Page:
As Richard recounts in his fabulous memoir I Dreamed I Was A Very Clean Tramp, he and Jake have shared a series of adventures over the years, some of which I will be covering in my GQ feature which should be out in the summer.

I Dreamed I Was A Very Clean Tramp is out in paperback this week; buy here.

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Derek Boshier: Rethink/Re-Entry – assembling the materials for long overdue monograph

Feb 5th, 2014
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//Exhibition cards and private view invitations, 1973 to date//

I’m assembling materials for Rethink/Re-Entry, the long-overdue monograph of the great British artist Derek Boshier I am currently editing.

The book takes its title from the early Boshier painting which inspired rock’s ultimate art-directed star Bryan Ferry to choose the name Remake/Remodel for the first track on Roxy Music’s game-changing debut LP.

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//Rethink/Re-entry, oil on canvas, 1962//

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Bravura + brilliance: Tommy Roberts, February 6 1941 – December 10 2012

Dec 10th, 2013
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//Tommy Roberts, 1987. Photo: Christopher Clunn//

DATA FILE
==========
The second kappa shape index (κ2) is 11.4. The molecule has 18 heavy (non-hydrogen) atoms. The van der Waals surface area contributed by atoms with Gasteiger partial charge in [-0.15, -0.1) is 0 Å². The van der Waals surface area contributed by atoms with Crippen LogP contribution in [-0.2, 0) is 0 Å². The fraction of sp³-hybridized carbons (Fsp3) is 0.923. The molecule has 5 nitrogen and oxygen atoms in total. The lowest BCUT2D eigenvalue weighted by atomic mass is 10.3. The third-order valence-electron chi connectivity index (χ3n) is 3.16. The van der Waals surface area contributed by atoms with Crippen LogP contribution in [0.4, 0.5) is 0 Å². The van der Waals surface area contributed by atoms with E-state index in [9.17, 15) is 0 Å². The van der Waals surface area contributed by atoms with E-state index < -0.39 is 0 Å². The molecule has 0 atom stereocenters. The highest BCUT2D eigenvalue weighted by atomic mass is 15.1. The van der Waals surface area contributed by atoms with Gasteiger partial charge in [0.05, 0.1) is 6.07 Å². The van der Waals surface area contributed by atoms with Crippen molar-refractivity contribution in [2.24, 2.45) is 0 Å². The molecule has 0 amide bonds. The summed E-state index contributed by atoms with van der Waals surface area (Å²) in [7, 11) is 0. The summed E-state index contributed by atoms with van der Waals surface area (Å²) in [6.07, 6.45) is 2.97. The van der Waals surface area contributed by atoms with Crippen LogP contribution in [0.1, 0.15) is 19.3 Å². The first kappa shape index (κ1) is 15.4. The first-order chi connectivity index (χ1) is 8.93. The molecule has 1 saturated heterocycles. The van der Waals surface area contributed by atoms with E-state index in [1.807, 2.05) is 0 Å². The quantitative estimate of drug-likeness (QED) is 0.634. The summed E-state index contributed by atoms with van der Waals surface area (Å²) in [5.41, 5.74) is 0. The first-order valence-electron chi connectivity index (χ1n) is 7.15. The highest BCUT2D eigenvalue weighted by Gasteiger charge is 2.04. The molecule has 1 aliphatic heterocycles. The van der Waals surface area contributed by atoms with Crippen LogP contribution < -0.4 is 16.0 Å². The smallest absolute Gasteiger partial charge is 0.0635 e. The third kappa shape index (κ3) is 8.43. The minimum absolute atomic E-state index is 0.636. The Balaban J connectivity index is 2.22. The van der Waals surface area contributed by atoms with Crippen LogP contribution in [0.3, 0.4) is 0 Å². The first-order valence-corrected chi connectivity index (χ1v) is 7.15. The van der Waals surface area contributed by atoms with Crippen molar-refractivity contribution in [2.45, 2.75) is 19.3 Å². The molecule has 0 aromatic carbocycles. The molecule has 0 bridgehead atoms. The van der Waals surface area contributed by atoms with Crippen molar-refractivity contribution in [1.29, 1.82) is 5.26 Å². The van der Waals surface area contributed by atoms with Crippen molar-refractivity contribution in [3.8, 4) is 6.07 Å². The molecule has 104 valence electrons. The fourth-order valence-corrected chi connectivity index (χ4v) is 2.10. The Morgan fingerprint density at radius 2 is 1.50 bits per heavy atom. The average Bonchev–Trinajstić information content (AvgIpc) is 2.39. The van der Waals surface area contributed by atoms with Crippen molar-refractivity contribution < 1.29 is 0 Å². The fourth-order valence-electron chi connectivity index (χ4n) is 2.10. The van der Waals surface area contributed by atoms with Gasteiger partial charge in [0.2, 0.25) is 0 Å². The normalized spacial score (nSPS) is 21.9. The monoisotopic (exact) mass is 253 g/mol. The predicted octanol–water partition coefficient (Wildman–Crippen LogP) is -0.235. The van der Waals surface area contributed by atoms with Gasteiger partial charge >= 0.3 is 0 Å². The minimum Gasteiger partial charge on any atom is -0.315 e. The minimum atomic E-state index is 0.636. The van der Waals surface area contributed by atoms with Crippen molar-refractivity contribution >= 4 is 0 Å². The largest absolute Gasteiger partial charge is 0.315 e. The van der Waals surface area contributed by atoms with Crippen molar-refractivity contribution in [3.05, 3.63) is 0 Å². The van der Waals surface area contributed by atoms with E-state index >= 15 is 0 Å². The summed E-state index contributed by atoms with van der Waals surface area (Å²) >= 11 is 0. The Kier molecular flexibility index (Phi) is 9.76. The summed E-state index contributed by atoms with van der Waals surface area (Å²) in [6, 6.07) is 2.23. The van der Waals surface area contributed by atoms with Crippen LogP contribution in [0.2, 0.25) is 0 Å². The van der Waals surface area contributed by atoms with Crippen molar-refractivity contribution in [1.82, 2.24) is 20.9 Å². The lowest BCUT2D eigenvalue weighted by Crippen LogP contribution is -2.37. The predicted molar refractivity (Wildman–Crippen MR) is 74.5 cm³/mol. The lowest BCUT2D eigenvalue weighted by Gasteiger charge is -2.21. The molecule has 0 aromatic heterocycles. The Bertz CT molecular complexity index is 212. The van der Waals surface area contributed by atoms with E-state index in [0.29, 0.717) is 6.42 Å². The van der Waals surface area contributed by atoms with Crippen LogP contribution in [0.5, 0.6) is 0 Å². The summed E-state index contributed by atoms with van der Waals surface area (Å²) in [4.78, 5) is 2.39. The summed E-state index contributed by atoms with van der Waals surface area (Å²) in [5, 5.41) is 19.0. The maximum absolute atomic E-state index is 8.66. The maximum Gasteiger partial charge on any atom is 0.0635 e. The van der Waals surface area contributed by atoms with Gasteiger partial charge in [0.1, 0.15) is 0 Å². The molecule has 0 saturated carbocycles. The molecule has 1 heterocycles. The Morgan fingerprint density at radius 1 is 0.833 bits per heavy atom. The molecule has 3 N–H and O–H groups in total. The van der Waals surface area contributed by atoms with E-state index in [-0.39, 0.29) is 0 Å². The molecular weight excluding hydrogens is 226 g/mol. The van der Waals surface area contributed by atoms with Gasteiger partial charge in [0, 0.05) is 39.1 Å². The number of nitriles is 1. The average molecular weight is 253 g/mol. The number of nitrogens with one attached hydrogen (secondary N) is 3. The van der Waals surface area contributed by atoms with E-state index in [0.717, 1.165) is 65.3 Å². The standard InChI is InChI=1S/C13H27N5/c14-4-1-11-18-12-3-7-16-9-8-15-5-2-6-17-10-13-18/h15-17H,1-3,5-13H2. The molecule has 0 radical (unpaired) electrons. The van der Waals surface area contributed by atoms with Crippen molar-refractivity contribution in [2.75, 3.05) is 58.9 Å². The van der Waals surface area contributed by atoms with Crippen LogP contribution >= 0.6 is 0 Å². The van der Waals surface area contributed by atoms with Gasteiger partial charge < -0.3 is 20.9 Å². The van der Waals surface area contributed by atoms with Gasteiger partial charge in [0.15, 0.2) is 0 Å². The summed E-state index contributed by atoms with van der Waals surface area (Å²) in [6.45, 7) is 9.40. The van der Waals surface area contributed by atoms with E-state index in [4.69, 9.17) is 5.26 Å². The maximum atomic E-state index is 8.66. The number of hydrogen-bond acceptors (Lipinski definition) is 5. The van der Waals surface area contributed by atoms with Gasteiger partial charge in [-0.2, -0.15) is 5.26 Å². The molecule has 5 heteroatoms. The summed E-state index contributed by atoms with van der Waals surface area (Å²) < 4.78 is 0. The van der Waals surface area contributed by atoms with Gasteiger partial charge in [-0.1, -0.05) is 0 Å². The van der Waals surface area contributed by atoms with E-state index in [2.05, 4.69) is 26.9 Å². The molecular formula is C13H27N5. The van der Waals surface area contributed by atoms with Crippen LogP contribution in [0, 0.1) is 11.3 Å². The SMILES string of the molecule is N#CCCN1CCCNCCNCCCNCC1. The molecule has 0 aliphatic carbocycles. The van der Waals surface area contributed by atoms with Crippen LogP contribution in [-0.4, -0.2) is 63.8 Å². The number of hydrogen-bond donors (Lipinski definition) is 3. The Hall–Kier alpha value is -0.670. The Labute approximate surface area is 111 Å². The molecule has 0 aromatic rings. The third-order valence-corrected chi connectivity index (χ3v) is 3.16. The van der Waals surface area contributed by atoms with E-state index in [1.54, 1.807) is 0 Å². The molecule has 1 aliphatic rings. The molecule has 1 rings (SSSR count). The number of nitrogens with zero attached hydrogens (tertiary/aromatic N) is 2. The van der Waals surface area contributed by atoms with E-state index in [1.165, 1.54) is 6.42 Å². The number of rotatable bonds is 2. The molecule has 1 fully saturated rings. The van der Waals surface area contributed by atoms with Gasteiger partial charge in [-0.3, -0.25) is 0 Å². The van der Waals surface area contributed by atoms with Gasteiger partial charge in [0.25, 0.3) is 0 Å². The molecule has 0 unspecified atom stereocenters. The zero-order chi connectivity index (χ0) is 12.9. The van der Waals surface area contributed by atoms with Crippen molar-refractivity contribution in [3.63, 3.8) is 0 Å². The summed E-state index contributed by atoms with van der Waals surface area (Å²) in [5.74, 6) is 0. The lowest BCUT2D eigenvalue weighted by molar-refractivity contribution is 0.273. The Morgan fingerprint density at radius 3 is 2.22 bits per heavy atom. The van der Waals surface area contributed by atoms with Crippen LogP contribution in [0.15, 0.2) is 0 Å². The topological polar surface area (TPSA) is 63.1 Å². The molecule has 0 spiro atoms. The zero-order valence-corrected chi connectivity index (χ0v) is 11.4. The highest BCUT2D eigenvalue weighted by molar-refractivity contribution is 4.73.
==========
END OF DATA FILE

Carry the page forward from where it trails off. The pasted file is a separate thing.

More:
Sad to note the anniversary today of the death of Tommy Roberts, flamboyant design entrepreneur and subject of my book Mr Freedom.

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//Dedication (right) with (left on cover-flap) list of abiding interests (courtesy Eve Ferret + Mark Summerfield) and Brian Aris portrait//

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//Roberts opened Kleptomania with Charlie Simpson in Kingly Street, central London, in 1966//

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//Neon arch sales counter display designed by Jeffrey Pine for Mr Freedom, opened with partner Trevor Myles at 430 King’s Road in September 1969//

Here – with a selection of images from Mr Freedom – is an extract from an essay I have written about Roberts’ role in the development of design in Britain for Chris Breward and Ghislaine Wood’s book British Design: Tradition & Modernity, which will be published by Bloomsbury next year.

It is arguable that wider recognition for Tommy Roberts’ audacious innovations in the promotion of street style, furniture, gastronomy, home-wares, interiors and collectables was undercut by his refusal to observe the sensitivities of England’s post-war design world.